"There is a community, a shared culture, of expert programmers and networking wizards that traces its history back through decades to the first time-sharing minicomputers and the earliest ARPAnet experiments. The members of this culture originated the term 'hacker'. Hackers built the Internet. Hackers made the Unix operating system what it is today. Hackers run Usenet. Hackers make the World Wide Web work. If you are part of this culture, if you have contributed to it and other people know who you are and call you a hacker, you're a hacker.
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There is another group of people who loudly call themselves hackers, but aren't. These are people (mainly adolescent males) who get a kick out of breaking into computers and phreaking the phone system. Real hackers call these people 'crackers' and want nothing to do with them. Real hackers mostly think crackers are lazy, irresponsible, and not very bright, and object that being able to break security doesn't make you a hacker any more than being able to hotwire cars makes you an automotive engineer. Unfortunately, many journalists and writers have been fooled into using the word 'hacker' to describe crackers; this irritates real hackers to no end.
The basic difference is this: hackers build things, crackers break them."
----The above quote is taken from How To Become A Hacker, by Eric Steven Raymond. Please feel free to read the rest of the text. It contain a lot of good information about hacker attitude, skills, culture, and more.
Hacking is a two-edged sword which often falls within the grey areas of the law. Used responsibly, it can be used to find and fix security problems on computer systems, improve operating systems (Linux is open-source software which has been totally built by hackers and is continually improved upon by hackers), track down computer criminals, and much more. WARNING: By using hacking skills irresponsibly you will quickly run afoul of the law. If you insist on using your skills to commit crime, you might want to start by reading this: Everything A Hacker Needs To Know About Getting Busted By The Feds, Written by Agent Steal (from Federal Prison, 1997).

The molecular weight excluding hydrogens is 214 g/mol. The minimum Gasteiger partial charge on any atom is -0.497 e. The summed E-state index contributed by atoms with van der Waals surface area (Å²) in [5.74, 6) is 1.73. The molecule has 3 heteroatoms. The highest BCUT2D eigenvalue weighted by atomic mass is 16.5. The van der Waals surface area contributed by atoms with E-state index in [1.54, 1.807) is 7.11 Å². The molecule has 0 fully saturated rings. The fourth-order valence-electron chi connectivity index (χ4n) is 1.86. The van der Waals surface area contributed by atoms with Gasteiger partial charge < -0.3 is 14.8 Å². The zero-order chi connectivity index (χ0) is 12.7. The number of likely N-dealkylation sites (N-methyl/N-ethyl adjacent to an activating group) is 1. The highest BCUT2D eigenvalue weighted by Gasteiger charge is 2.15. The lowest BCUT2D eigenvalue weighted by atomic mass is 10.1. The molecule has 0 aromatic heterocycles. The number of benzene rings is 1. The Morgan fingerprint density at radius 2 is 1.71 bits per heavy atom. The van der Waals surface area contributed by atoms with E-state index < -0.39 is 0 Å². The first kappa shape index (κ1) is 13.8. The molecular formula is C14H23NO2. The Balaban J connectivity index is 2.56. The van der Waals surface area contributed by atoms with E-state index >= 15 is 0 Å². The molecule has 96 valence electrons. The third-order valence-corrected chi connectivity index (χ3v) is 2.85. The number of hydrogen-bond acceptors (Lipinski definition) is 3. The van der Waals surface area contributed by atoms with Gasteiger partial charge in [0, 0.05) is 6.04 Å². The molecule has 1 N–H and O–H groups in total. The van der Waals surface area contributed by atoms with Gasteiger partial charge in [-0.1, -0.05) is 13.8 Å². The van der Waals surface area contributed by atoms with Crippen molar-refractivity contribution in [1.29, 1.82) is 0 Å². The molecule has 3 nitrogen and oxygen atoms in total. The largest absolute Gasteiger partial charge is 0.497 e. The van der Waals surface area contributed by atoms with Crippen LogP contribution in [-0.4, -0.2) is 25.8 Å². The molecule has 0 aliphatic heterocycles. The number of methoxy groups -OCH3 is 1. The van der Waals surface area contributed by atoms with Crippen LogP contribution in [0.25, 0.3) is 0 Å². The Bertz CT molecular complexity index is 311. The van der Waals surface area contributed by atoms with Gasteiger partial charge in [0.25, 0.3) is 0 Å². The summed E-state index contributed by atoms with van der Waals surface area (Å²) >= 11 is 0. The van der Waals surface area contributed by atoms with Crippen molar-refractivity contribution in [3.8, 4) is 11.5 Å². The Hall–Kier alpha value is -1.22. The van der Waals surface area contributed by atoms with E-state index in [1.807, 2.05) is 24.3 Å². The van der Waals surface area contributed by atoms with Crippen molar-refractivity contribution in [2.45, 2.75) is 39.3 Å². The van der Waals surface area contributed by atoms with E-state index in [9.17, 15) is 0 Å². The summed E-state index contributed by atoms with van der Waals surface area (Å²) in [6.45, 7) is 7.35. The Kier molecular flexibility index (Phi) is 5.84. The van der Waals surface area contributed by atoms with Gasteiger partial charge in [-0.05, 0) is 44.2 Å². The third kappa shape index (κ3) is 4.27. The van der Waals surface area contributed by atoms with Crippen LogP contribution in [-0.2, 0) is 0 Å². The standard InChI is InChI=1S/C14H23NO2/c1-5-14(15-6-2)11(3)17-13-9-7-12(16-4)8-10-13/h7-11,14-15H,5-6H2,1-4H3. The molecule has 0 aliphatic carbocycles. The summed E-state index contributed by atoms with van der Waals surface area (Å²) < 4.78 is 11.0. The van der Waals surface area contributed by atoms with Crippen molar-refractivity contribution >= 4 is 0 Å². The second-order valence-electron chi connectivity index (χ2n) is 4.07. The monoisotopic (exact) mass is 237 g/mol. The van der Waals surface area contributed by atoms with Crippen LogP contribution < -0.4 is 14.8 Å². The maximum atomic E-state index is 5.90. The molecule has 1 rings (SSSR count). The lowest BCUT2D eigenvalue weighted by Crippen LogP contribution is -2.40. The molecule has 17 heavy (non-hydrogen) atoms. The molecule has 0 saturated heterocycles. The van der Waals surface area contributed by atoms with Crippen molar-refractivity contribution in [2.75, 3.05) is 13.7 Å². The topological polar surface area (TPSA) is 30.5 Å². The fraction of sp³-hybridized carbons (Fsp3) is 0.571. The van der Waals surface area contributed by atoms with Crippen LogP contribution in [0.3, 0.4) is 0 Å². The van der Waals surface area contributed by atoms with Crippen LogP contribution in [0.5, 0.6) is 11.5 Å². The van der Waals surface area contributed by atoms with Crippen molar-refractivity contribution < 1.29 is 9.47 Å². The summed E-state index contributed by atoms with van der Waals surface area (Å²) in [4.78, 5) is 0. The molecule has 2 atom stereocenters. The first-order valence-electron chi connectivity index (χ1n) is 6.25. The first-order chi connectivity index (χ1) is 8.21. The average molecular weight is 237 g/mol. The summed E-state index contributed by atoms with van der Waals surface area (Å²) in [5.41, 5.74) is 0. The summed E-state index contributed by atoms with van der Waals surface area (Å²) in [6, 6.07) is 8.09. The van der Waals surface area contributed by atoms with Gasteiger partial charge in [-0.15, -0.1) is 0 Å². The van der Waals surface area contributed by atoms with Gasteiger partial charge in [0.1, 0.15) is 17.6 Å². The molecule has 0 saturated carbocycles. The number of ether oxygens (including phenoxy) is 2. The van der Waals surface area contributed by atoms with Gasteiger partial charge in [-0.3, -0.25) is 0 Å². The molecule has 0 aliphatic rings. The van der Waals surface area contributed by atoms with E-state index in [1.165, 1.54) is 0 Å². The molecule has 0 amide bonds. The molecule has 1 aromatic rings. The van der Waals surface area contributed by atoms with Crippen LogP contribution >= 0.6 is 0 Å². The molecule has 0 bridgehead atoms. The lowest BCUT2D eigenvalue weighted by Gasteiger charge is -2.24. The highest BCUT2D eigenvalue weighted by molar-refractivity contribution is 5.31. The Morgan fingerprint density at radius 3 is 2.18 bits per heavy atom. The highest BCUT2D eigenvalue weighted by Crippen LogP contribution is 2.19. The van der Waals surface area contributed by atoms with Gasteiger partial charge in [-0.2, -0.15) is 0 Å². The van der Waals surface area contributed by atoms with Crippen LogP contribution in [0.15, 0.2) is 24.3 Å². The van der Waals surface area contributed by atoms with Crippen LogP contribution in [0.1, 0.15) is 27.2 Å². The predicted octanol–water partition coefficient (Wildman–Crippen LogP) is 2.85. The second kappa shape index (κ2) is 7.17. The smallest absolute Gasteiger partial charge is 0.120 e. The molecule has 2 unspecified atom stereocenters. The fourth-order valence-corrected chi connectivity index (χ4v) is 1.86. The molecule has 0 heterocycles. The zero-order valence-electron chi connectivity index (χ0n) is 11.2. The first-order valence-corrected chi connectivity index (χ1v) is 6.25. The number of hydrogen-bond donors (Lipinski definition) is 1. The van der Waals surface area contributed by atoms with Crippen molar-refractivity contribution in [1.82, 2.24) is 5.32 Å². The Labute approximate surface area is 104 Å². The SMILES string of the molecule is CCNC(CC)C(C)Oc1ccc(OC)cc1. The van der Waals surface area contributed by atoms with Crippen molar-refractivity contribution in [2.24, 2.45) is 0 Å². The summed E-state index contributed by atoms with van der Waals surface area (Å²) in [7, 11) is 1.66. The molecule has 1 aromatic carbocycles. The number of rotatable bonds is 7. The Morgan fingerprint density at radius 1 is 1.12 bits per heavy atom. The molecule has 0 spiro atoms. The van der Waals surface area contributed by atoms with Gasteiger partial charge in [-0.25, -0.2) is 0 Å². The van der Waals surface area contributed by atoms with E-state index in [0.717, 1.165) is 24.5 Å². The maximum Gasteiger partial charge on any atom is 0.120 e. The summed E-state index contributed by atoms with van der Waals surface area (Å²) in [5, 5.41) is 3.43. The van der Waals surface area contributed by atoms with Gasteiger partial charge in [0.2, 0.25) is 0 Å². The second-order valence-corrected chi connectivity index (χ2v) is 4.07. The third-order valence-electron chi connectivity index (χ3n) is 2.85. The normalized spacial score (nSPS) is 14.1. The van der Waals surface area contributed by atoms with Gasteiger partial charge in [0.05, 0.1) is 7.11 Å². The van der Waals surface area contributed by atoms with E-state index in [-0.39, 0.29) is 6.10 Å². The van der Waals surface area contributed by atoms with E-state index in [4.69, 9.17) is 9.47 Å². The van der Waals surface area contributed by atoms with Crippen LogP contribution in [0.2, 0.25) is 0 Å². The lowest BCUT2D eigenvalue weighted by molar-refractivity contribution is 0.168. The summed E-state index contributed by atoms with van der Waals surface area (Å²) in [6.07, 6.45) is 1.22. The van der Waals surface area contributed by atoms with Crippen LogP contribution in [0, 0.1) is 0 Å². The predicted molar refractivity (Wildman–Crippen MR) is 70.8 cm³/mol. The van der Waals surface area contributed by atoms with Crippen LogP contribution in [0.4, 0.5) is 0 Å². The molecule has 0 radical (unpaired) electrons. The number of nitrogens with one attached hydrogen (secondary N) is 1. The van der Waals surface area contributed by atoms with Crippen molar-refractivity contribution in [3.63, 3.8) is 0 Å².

Hacker's Dictionary (also known as the "jargon file") is a huge, comprehensive
compendium of hacker slang, illuminating many aspects of hacker traditions,
folklore, and humor. This site contains much of the information that is
in the book
The New Hacker's Dictionary.
DEF CON A hacker's convention which has become an annual event. DEF CON 9 will be held July 13-15, 2001 in Las Vegas, NV.
The Hacker News Network delivers the real news from the computer underground for the computer underground. Their reporting is not dumbed down to match the computer illiteracy of the average TV viewer. You will not see the terms "hacker" and "criminal" used interchangeably.
Hackers.com One of the prettiest hacker sites in existance. You will find plenty of useful content to dig through.
Happy Hacker This is an excellent web site put up by Carolyn Meinel which includes The Guides to (mostly) Harmless Hacking, Happy Hacker Digests, Hacker Links, Hacker Wargames, Help for Beginners, and much more. If you wish to use your hacking skills to fight crime on the Internet, she also includes a list of organizations who would welcome your help in the war to keep the Internet free and safe. Carolyn Meinel has also written two excellent books: The Happy Hacker and Uberhacker! -- How to Break into Computers, with CD-ROM. Both these wonderful books are on my bookshelf. You can obtain these books directly from her web site.
Insecure.org Lots of info on computer security, exploits, hacking and more.
Rootshell Excellent source for hacking news, exploits, and lots of online documentation on hacking and computer systems.
2600: The Hacker Quarterly covers subjects such as phreaking, hacking, cellular phones, scanners, hardware, credit cards, and much more.